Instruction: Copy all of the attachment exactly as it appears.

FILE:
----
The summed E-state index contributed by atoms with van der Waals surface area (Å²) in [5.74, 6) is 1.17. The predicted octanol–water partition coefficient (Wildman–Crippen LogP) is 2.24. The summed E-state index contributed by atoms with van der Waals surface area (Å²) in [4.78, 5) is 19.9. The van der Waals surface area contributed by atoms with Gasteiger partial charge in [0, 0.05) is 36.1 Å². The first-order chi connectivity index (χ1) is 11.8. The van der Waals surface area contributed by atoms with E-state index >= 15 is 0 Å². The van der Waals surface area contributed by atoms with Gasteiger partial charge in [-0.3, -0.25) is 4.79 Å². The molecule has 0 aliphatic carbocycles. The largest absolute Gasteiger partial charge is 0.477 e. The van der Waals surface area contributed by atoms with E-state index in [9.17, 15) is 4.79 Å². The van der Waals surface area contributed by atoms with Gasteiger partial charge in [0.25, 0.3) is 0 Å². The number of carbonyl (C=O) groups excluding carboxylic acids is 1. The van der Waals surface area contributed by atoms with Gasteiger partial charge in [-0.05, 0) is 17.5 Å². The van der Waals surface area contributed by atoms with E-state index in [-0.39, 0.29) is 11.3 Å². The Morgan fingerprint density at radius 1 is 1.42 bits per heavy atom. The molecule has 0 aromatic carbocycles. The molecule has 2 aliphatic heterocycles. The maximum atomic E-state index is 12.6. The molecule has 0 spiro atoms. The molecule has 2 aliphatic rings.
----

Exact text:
The summed E-state index contributed by atoms with van der Waals surface area (Å²) in [5.74, 6) is 1.17. The predicted octanol–water partition coefficient (Wildman–Crippen LogP) is 2.24. The summed E-state index contributed by atoms with van der Waals surface area (Å²) in [4.78, 5) is 19.9. The van der Waals surface area contributed by atoms with Gasteiger partial charge in [0, 0.05) is 36.1 Å². The first-order chi connectivity index (χ1) is 11.8. The van der Waals surface area contributed by atoms with E-state index >= 15 is 0 Å². The van der Waals surface area contributed by atoms with Gasteiger partial charge in [-0.3, -0.25) is 4.79 Å². The molecule has 0 aliphatic carbocycles. The largest absolute Gasteiger partial charge is 0.477 e. The van der Waals surface area contributed by atoms with E-state index in [9.17, 15) is 4.79 Å². The van der Waals surface area contributed by atoms with Gasteiger partial charge in [0.25, 0.3) is 0 Å². The number of carbonyl (C=O) groups excluding carboxylic acids is 1. The van der Waals surface area contributed by atoms with Gasteiger partial charge in [-0.05, 0) is 17.5 Å². The van der Waals surface area contributed by atoms with E-state index in [-0.39, 0.29) is 11.3 Å². The Morgan fingerprint density at radius 1 is 1.42 bits per heavy atom. The molecule has 0 aromatic carbocycles. The molecule has 2 aliphatic heterocycles. The maximum atomic E-state index is 12.6. The molecule has 0 spiro atoms. The molecule has 2 aliphatic rings.